Georgia got all it could handle earlier this week from USC Upstate, a team that Pomeroy ranks 280th.  I wanted to label that game as an early season anomaly, but after watching today’s contest I’m starting to worry that it’s closer to the norm than I could have possibly anticipated.  Mark Fox lauded this year’s team as his deepest and most talented yet, but so far they haven’t played that way.  Georgia heads out to California this week to take part in the Wooden Classic.  Their first round opponent, Cal State-Fullerton, is another mid-major opponent, but they will be better than anyone UGA’s faced thus far.  Should the Dawgs get by CSF they will most likely see the the defensived-minded San Diego State Aztecs in the second round, where Fox’s team could be in store for quite the reality check.

Georgia squeaks by USC Upstate

The USC Upstate Spartans’ scheme on Tuesday was rather simple: (1) get up as many three-pointers on offense has humanly possible and (2) sit in a packed in zone defense and force the opposition to beat them from the outside.

On Tuesday night, the Spartans, a team that had shot over 30 three’s in its first two games, hoisted up 36 attempts from beyond the arc.  To be fair, Upstate started and played with four guards for pretty much the whole game, which is probably also why the undersized Spartans were content to play zone against the Dawgs to try to minimize Georgia’s size advantage in the paint.

Unfortunately, UGA played an undisciplined game offensively, and it almost resulted in a horrific home loss.  I suppose the Dawgs got jealous of the outside shots that Upstate was taking, and they just couldn’t resist shooting a few themselves as Mark Fox’s team put up 22 three-pointers in this contest (making  only 5 of them).  Shooting three’s was exactly what Upstate wanted Georgia to do; it’s why they played zone for most of the night.  For whatever reason, UGA seemed reluctant to pound the ball into the paint and punish the smaller Atlantic Sun team, and rather, the Dawgs obliged the Upstate game plan.

Georgia’s futility on the offensive side of the ball almost cost them dearly as the Spartans took their first lead of the game with 13:02 left on a three by Deion Holmes.  Upstate would lead for nearly the next 8 minutes until Rayshaun Hammonds seized momentum back for the Dawgs when he knocked down a corner three to put his team on top 60-59.  The freshman scored on a fast break on the ensuing possession, which gave UGA a 62-59 advantage with 3:39 remaining.  Georgia managed to slowly pull away from that point, and they would end up with the 74-65 home win.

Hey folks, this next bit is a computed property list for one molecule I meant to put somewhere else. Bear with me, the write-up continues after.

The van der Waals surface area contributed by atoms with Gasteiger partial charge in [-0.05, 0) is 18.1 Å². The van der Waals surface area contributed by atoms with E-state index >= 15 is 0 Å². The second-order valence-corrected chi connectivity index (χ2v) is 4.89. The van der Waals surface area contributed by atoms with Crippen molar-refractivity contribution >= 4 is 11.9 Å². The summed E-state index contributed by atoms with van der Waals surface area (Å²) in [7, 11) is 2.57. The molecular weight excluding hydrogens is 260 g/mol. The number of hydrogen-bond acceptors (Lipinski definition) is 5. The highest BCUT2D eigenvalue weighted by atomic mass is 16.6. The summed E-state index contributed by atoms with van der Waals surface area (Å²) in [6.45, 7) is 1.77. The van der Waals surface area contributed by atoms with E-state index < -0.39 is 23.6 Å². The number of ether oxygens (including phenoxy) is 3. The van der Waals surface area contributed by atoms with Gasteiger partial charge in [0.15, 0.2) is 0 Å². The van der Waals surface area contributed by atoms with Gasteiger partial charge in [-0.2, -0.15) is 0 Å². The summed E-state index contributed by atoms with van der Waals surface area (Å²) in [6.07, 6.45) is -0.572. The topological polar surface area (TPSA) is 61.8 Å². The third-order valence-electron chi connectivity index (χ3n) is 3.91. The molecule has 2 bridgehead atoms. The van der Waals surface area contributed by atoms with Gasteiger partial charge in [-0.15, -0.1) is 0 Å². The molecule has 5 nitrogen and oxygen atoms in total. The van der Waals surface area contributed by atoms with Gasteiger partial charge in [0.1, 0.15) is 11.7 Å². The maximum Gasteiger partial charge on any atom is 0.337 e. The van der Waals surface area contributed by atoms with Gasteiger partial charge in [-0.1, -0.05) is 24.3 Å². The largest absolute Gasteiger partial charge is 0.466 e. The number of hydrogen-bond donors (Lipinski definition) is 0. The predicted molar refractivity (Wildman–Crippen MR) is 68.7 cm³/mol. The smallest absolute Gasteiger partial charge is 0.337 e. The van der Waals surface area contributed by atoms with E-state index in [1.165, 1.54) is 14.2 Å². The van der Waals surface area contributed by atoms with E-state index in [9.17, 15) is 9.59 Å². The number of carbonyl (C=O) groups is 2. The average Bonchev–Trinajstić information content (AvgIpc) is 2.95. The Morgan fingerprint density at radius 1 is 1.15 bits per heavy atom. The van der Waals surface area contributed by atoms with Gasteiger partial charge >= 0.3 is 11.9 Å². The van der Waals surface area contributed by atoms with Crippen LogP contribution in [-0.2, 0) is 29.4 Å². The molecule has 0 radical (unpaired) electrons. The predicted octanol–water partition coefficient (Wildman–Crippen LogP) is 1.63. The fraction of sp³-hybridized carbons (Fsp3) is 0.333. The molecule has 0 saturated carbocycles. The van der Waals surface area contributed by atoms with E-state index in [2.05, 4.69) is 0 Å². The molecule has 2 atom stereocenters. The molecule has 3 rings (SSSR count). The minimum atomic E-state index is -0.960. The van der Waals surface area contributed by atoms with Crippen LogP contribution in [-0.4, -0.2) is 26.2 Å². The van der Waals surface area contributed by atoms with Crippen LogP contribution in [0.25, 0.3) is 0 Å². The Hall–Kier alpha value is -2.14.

Hammonds had another solid outing as he netted 13 points and nabbed 7 boards.  William “Turtle” Jackson also finished in double-figures as he scored a career high 13 points to go along with 4 assists.  Turtle has now hit 4 three-pointers through two games, and he’s looking like the team’s most consistent outside threat in the early going.

Georgia’s defense wasn’t the problem in this one as the Dawgs held Upstate to 65 points, which marked its lowest output of the season.  UGA limited the Spartans to under 37% from the floor and just 27% from beyond the arc.  The Dawgs played primarily man defense with Coach Fox mixing in some 2-3 and matchup zones.  For the most part, though, Georgia followed the scouting report and contested the perimeter to make it more difficult for USC Upstate to get clean looks.

UGA jumped on Upstate early as they started the game with a 13-2 run that was capped off by a three-pointer from Yante Maten, who notched his second double-double in as many games as he scored 22 points and grabbed 14 boards.  Coach Fox’s offense went moderately stagnant over the next 16 minutes as they settled for too many outside shots, which enabled the Spartans to go into the intermission trailing by a scored of 34-30.

The Dawgs came out of the break and took their first five shots from inside the paint; UGA made 4 of those attempts and found themselves up 42-33 after a Mike Edwards layup with over 17 minutes left in the game.  Georgia didn’t stick with this strategy of going inside, though, and Fox’s team made only 1 of their 9 second half three-point attempts.

The Spartans had four players end up in double-figures with Mike Cunningham and Malik Moore leading the way with 16 points apiece.